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AQ Feature

Book Review: The Arid Sky

Emiliano Monge's tale of power and corruption in northern Mexico.
aridsky

This article is adapted from AQ’s print issue on how to make Latin American cities better

”This is the story of a man who, though he did not know it, was the era in which he lived.” 

Thus begins Mexican novelist Emiliano Monge’s The Arid Sky, a tale that aims to reveal as much about a place and time — northern Mexico over the course of the 20th century — as it does about its protagonist, a rugged character named Germán Alcántara Carnero.


Monge’s novel airdrops readers into various stripped-down, desperate moments in Alcántara’s life. We witness his last day on the job at a small-town city hall, the death of his sister and sickly son, his birth, his first encounter with his wife, the birth of his child, several murders witnessed or committed, tortures, a burning church. Monge presents these events in no apparent order, although each one deepens the significance of those before it. 

Only the book’s ending fits in chronological order: the end of the life in question, on the edge of — if not redemption — at least epiphany. By this point, Alcántara is a shut-in, living in the house where his wife and son have died, reliving all the memories un- spooled throughout the book, full of regret. Here, the atemporal nature of the rest of the novel begins to coalesce into deeper questions about memory, regret and violence. 

Monge’s prose brings beauty to an otherwise relentlessly dark tale. Translator Thomas Bunstead has done well to preserve the meandering, clause-packed arcs of the original Spanish for an effect that imitates the wandering plot of the novel itself. The circularity of many scenes, and the language used to describe them, provide a sense of déjà vu that both grounds and disorients the reader.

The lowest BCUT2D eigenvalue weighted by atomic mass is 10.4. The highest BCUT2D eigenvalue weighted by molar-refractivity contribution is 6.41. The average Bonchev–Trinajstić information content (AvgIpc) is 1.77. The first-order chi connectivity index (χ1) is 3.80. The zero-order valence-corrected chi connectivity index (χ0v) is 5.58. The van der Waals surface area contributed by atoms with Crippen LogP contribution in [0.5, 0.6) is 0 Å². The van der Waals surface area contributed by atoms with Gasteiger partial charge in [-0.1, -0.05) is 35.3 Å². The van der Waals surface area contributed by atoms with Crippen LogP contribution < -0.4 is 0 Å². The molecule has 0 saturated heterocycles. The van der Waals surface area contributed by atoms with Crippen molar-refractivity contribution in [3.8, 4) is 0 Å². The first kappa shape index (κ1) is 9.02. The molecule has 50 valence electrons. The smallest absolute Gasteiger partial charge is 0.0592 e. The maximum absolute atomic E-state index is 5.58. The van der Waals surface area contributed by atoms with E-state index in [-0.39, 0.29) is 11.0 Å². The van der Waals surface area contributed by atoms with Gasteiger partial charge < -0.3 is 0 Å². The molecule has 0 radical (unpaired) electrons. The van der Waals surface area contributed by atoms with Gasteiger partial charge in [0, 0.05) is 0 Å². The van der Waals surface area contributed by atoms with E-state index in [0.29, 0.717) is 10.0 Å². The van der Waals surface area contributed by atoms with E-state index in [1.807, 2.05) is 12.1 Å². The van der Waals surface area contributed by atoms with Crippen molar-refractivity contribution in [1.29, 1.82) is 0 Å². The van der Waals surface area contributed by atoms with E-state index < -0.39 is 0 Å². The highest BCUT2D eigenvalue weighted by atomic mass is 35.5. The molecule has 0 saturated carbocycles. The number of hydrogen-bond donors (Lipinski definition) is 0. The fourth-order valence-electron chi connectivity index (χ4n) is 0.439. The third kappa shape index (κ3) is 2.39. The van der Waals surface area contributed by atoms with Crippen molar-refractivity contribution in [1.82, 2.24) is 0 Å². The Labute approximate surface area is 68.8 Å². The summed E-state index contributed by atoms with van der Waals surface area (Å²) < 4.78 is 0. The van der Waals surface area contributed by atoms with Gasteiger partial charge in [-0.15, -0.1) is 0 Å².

ButThe Arid Sky does not fully live up to its promise. The author’s presence as a character — or rather, as a storyteller — becomes more pronounced as the novel progresses. Monge-as-character makes all kinds of little interventions — renaming characters (“ourman,” “womanwhoholds,” “manwhoregrets,”) or breaking the fourth wall “because (he’s) determined to create an imaginary life while (his) own life unravels.” Monge’s interruptions are slick, but don’t give the story a larger structure to rely on, retaining the flash of gimmick without the truer gleam of substance.

In addition, the claims that Monge lays out in his opening lines — that Alcántara is a man who embodies his era, and that his life presages the violence and desolation that is to come in Mexico in the decades ahead — is hardly substantiated throughout the rest of the work. Monge alludes to wider questions, deeper existential doubts — a break with organized faith notable among them — that are simply skimmed over and never quite explored. Germán Alcántara Carnero, the arid sky, and the mesa beneath them are simply too isolated and hermetic to suggest greater implications, or a deeper understanding of the cycles of violence that rock Mexico today. 

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Oliva is a writer based in Boston

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Any opinions expressed in this piece do not necessarily reflect those of Americas Quarterly or its publishers.


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